2. Ohh, there’s an obvious fix. Big winds??? They need some money to put up massive turbines to generate electricity! NCGA needs to open the wallet and let them put in the windfarms right on top of the panels. Problem solved, Raleigh style.

  3. If you ever needed proof of the folly of having “legislatively mandated and subsidized” policies for adding solar (or wind) power to the power grid, this is it. These certification standards would have been worked out by normal competition in a free, private industry marketplace without spending taxpayer / ratepayer dollars to rush something prematurely into large volume installations.

    One must wonder how much higher wind speeds are required to rip these panels loose, then carry them into a nearby populated residential or commercial zone? We’ve all seen videos of structural tests, where a 2x4x8ft board is blown thru the side of a typical residence at hurricane speeds. Where is the similar video of a solar panel striking a typical residence at 120mph? Yes, this is a bit of an apples-to-oranges comparison. But that’s of little consequence to a resident living near a solar farm with poorly-specified mechanical mounts.

    Here in Person county we have a BOATLOAD of these solar farms, and yes, we do have hurricanes and tornados blowing thru here occasionally. My vote would be to “Stop Work” for ALL NC solar sites until these questions are addressed. Perhaps we should keep a “Stop Work” order in place until AFTER the 2020 election. Maybe the next legislature will also consider what to do about all the existing solar farms, renewable energy mandates, and subsidies. And, we can hope the next legislature would require the solar system owners to pay for any needed structural improvements from their OWN pockets.

    1. Nobody (as I am aware) has ever questioned the establishment of these solar farms here in Person County. But with all the suspicion of money changing hands, I can’t help but wonder if we were/are being played by lobbyists and govt officials.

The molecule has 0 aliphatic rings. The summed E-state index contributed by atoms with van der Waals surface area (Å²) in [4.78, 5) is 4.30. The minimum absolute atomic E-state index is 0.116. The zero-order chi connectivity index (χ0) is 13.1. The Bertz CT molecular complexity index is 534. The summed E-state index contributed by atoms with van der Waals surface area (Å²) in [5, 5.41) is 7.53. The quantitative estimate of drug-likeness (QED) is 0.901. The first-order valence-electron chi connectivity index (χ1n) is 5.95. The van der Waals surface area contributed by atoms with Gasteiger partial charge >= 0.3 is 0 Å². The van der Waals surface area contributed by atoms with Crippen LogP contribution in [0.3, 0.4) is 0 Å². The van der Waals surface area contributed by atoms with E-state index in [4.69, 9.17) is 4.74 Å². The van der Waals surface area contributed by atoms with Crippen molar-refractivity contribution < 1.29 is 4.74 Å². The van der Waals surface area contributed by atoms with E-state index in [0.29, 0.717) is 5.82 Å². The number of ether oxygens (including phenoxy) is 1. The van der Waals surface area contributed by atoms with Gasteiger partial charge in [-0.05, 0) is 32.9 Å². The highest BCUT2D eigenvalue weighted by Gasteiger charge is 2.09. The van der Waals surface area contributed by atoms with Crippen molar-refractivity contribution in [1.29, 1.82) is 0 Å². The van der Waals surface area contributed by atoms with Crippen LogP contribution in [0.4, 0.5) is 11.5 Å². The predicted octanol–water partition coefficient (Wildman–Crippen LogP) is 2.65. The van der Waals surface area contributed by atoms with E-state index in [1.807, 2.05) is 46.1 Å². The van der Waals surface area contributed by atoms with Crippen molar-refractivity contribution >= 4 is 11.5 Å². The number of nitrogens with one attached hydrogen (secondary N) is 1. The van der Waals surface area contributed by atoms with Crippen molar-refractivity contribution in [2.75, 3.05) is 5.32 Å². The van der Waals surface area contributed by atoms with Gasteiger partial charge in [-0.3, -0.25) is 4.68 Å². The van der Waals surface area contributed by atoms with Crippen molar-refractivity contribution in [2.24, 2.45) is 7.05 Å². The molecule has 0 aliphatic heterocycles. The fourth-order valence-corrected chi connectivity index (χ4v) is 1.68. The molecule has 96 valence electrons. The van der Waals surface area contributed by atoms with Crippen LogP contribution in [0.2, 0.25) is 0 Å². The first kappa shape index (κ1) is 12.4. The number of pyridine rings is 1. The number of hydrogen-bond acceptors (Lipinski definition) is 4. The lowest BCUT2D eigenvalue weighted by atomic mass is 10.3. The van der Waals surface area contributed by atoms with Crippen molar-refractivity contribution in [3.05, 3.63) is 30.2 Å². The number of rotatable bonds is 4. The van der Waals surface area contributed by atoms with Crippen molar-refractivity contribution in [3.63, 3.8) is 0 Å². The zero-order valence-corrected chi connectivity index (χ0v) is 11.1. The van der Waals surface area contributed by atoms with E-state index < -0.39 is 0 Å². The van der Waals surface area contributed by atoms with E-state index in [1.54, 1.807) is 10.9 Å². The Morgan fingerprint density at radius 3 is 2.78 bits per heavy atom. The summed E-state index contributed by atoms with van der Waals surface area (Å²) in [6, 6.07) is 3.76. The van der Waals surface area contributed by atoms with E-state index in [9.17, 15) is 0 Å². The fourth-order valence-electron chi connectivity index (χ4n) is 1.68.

I’ve been wanting to work this issue into one of the “Solar Goons” threads. I have seen a few more of these solar farms here recently, and this sleepy lil county holds more tales than will ever be known – politically or otherwise.

      I am not making a statement on our current State Rep. – at this time. Just getting my 2 cents in – with a Person County mention in here.

  4. This report is very concerning and alarming considering that GenX-related compounds are used in solar panels… GenX is a chemical used to make polymers, such as the non-stick coating Teflon, which coats many solar panels. GenX is the emerging contaminant that has polluted the drinking water source in the Wilmington, NC area. This could become a liability issue for local governments that knowingly approve solar facilities that include toxic chemicals, but don’t require any proactive or remedial protection for the surrounding environment. The encompassing areas of all solar facilities should be subjected to annual ground water testing.

  5. The Wind and Solar Goons are laughing all of the way to the bank….. Courtesy of the Tax Paying Citizens. Unfortunately, my two General Assembly Members are their Greatest Cheerleaders.

  6. A resident called and was concerned that workers were wearing masks at the neighboring solar panel site ( obviously while they were picking up debris and making repairs) and should she have health concerns?

    Curious, did anyone get pictures of these workers wearing masks? Nothing tells a story like a picture!

  7. Where to even begin…. A solar facility destroys a tract of land that only pays 20% of the appraised value in property tax. In other words, the State of NC exempts solar and wind from 80% of the appraised value from property tax. So if a solar facility is appraised at $1,000,000 they only pay property tax on $200,000…. The state of NC doesn’t provide this type of property tax abatement for any other industry. This is just one of many, many incentives that solar and wind receive.

  8. Hopefully Mr. Beaumont scheduled a field trip for his state Rep. and state Sen. (little Hanig and kooky Steinburg). Steinburg will probably throw down a hissy fit if this subject is even broached with him. He is so sensitive!